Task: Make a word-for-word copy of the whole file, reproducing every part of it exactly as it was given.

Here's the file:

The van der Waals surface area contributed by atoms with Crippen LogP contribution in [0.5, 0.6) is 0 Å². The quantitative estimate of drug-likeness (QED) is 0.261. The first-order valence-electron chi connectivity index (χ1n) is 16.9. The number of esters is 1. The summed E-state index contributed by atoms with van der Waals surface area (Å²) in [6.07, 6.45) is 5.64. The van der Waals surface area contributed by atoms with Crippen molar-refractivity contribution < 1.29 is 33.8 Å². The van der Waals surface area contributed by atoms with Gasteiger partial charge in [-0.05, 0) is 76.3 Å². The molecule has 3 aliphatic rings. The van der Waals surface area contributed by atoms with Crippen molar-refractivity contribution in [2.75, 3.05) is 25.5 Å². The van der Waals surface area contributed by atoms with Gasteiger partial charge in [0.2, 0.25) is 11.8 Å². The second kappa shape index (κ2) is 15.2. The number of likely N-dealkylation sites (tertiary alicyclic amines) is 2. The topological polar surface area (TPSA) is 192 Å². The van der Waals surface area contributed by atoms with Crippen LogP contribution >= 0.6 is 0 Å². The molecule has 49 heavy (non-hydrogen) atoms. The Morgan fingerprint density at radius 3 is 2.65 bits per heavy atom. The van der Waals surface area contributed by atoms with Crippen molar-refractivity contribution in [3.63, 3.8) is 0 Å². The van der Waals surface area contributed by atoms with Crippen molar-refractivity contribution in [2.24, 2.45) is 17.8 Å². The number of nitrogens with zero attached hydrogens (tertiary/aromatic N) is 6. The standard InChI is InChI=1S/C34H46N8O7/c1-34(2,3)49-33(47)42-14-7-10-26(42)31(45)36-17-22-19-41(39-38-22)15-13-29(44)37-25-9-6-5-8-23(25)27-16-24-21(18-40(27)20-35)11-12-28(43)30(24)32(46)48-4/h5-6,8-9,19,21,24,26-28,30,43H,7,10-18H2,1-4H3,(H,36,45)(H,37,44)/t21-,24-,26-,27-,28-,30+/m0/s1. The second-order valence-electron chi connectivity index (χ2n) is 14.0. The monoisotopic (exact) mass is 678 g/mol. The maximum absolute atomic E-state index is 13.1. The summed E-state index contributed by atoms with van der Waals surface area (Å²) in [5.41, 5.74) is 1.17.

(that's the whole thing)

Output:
The van der Waals surface area contributed by atoms with Crippen LogP contribution in [0.5, 0.6) is 0 Å². The quantitative estimate of drug-likeness (QED) is 0.261. The first-order valence-electron chi connectivity index (χ1n) is 16.9. The number of esters is 1. The summed E-state index contributed by atoms with van der Waals surface area (Å²) in [6.07, 6.45) is 5.64. The van der Waals surface area contributed by atoms with Crippen molar-refractivity contribution < 1.29 is 33.8 Å². The van der Waals surface area contributed by atoms with Gasteiger partial charge in [-0.05, 0) is 76.3 Å². The molecule has 3 aliphatic rings. The van der Waals surface area contributed by atoms with Crippen molar-refractivity contribution in [2.75, 3.05) is 25.5 Å². The van der Waals surface area contributed by atoms with Gasteiger partial charge in [0.2, 0.25) is 11.8 Å². The second kappa shape index (κ2) is 15.2. The number of likely N-dealkylation sites (tertiary alicyclic amines) is 2. The topological polar surface area (TPSA) is 192 Å². The van der Waals surface area contributed by atoms with Crippen LogP contribution >= 0.6 is 0 Å². The molecule has 49 heavy (non-hydrogen) atoms. The Morgan fingerprint density at radius 3 is 2.65 bits per heavy atom. The van der Waals surface area contributed by atoms with Crippen molar-refractivity contribution in [3.63, 3.8) is 0 Å². The van der Waals surface area contributed by atoms with Crippen molar-refractivity contribution in [2.24, 2.45) is 17.8 Å². The number of nitrogens with zero attached hydrogens (tertiary/aromatic N) is 6. The standard InChI is InChI=1S/C34H46N8O7/c1-34(2,3)49-33(47)42-14-7-10-26(42)31(45)36-17-22-19-41(39-38-22)15-13-29(44)37-25-9-6-5-8-23(25)27-16-24-21(18-40(27)20-35)11-12-28(43)30(24)32(46)48-4/h5-6,8-9,19,21,24,26-28,30,43H,7,10-18H2,1-4H3,(H,36,45)(H,37,44)/t21-,24-,26-,27-,28-,30+/m0/s1. The second-order valence-electron chi connectivity index (χ2n) is 14.0. The monoisotopic (exact) mass is 678 g/mol. The maximum absolute atomic E-state index is 13.1. The summed E-state index contributed by atoms with van der Waals surface area (Å²) in [5.41, 5.74) is 1.17.